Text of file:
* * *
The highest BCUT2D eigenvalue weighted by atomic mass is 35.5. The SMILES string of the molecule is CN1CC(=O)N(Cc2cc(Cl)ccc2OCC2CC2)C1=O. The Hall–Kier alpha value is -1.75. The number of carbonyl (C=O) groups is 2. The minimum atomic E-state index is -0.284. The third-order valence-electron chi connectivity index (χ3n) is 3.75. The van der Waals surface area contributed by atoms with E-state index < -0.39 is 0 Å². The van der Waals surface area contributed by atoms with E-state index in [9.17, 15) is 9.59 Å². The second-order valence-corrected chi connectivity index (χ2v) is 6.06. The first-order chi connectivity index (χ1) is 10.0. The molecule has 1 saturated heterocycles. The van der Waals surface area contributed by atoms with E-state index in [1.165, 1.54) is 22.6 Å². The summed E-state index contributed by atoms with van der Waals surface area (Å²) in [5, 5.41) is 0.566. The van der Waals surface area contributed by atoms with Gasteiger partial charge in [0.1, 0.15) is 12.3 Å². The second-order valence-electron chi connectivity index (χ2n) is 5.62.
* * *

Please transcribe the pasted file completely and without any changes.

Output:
The highest BCUT2D eigenvalue weighted by atomic mass is 35.5. The SMILES string of the molecule is CN1CC(=O)N(Cc2cc(Cl)ccc2OCC2CC2)C1=O. The Hall–Kier alpha value is -1.75. The number of carbonyl (C=O) groups is 2. The minimum atomic E-state index is -0.284. The third-order valence-electron chi connectivity index (χ3n) is 3.75. The van der Waals surface area contributed by atoms with E-state index < -0.39 is 0 Å². The van der Waals surface area contributed by atoms with E-state index in [9.17, 15) is 9.59 Å². The second-order valence-corrected chi connectivity index (χ2v) is 6.06. The first-order chi connectivity index (χ1) is 10.0. The molecule has 1 saturated heterocycles. The van der Waals surface area contributed by atoms with E-state index in [1.165, 1.54) is 22.6 Å². The summed E-state index contributed by atoms with van der Waals surface area (Å²) in [5, 5.41) is 0.566. The van der Waals surface area contributed by atoms with Gasteiger partial charge in [0.1, 0.15) is 12.3 Å². The second-order valence-electron chi connectivity index (χ2n) is 5.62.